Computing innovations to imitate, not replace, human brain

Parallel processing and integration of processing and memory units some innovations aiming to imitate brain functions but will be ’long, long time’ before artificial intelligence replaces it entirely, expert says.

By Ellyne Phneah

Innovations around computing are increasingly designed to imitate the human brain but the day artificial intelligence becomes “smarter” than human intelligence is a “long time” away, said experts.

Leong Tze Yun, associate professor at National University of Singapore’s (NUS) School of Computing, said alternate computational models have been “actively pursued” in recent years. Emulating the human brain–which she described as the “ultimate and best computer”–is one of the main directions researchers have been moving toward.

“Some of the main functions that ‘brain chips’ and other brain-like computing models aim to emulate include parallel processing, integration of processing and memory units and adaptive configuration of emerging requirements and functions,” the academic elaborated in her e-mail.

This is because current computational models with separate memory and processor units for crunching information has limitations in areas of computing capacity, efficiency and the range of tasks that can be solved, Leong added.

Her comments come after an August report by CBS News revealed that Big Blue has built two prototype chips that process data similar to how the human brain digests information in that they are able to adapt to information that it was not programmed for.

David Bader, professor high performance computing executive director at the Georgia Institute of Technology’s College of Computing in the United States, chimed in, saying that by using multicore Intel processors and massively parallel graphic processors by Nvidia, a “thinking” computer becomes “closer to reality”. This way of harnessing the power of multiple processors has helped solve some of the most challenging problems in science and engineering, he pointed out in an e-mail.

“The ability to compute thousands of trillions of operations per second or sift through billions of pieces of information per second allows them to solve problems once thought intractable,” said Bader, pointing to how IBM’s Watson supercomputer defeated human contestants during the U.S. game show Jeopardy earlier this year as an example.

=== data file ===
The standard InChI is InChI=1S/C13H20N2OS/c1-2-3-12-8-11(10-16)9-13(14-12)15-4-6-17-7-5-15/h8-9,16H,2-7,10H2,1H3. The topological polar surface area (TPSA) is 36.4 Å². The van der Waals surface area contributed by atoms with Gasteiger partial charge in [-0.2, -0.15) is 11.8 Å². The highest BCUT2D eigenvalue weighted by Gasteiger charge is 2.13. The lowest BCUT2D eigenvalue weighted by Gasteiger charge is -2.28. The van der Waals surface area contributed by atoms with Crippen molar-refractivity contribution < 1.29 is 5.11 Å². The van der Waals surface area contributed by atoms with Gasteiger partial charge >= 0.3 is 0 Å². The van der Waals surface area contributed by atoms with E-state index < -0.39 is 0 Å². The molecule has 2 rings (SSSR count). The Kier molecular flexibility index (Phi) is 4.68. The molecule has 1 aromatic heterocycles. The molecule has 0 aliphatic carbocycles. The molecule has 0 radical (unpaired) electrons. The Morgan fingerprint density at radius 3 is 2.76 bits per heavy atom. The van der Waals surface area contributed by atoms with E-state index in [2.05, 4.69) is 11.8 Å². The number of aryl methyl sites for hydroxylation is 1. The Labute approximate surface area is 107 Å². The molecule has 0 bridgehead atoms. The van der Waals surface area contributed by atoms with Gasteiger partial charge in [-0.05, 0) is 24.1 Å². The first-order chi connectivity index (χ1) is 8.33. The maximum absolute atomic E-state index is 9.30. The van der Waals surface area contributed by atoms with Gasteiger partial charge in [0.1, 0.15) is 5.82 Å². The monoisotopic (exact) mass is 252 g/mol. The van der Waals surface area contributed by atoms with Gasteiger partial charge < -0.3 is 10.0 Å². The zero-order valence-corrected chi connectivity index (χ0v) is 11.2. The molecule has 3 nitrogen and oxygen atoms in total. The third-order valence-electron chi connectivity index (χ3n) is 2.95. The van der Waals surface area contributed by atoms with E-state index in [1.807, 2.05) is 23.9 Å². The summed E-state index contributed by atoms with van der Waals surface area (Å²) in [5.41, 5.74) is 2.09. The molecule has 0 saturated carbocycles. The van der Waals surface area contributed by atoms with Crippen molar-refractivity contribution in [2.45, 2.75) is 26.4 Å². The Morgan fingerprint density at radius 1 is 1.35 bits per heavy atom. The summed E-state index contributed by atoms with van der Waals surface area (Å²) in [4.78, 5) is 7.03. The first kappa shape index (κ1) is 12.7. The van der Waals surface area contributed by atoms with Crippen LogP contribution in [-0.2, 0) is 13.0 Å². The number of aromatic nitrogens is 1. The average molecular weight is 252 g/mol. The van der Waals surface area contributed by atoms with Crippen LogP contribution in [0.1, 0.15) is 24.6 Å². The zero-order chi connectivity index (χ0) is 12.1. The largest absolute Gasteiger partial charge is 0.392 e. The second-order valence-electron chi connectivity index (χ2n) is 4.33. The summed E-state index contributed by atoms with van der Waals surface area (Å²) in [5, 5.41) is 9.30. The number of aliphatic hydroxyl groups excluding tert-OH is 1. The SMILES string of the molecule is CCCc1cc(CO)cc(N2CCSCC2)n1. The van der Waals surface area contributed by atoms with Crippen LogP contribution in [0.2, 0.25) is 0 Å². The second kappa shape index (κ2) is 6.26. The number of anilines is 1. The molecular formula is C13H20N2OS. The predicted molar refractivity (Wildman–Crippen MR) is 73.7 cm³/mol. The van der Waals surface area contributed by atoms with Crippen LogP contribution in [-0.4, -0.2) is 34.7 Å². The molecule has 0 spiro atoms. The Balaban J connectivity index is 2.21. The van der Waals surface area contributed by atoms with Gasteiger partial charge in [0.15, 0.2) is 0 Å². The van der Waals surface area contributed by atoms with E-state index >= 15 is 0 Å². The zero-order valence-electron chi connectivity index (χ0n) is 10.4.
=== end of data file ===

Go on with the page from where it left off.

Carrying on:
Correctly harnessing compute power

IBM Singapore’s CTO Foong Sew Bun clarified that its Watson project was not to build a human brain as it is “much too complex and marvelous to ever replicate” in silicon form.

“We are simply drawing inspiration from the brain’s ability for massively parallel processing to build a more efficient computer,” he stated.

Leong, too, agreed that it is unlikely these supercomputers will ever replace the human brain while Leong was slightly more hopeful, saying that it would be a “long, long time” before a computer will behave like those seen in the movie “Terminator”.

She elaborated that computers will not be “smarter” than the human brain if the criterion is defined in the broad, human sense of being able to adapt, learn and improve themselves, the people and things around and for the “goodness of mankind”.

That said, if it is defined as “the narrow sense of task efficiency and effectiveness”, there are already processes that computers or other technologies can do better than human beings, Leong qualified.

The NUS professor also predicted that there will come a time when computers are “assimilated into our daily lives intelligently and seamlessly”. In such a reality, man and machine will co-exist, interact, complement, support and improve each other in various physical, social and economic activities, she pointed out.

In terms of optimizing the use of computing technologies to better our lives, Leong said companies should set right objectives and values in the development and use of these innovations.

She also stressed that people do not “stop thinking” when working with smart computers. “As developers and users, we decide the types of ‘smart computers’ we want to build and cannot always rely entirely on the results and suggestions produced by computers,” the professor cautioned.

David A. Bader
David A. Bader
Distinguished Professor and Director of the Institute for Data Science

David A. Bader is a Distinguished Professor in the Department of Computer Science at New Jersey Institute of Technology.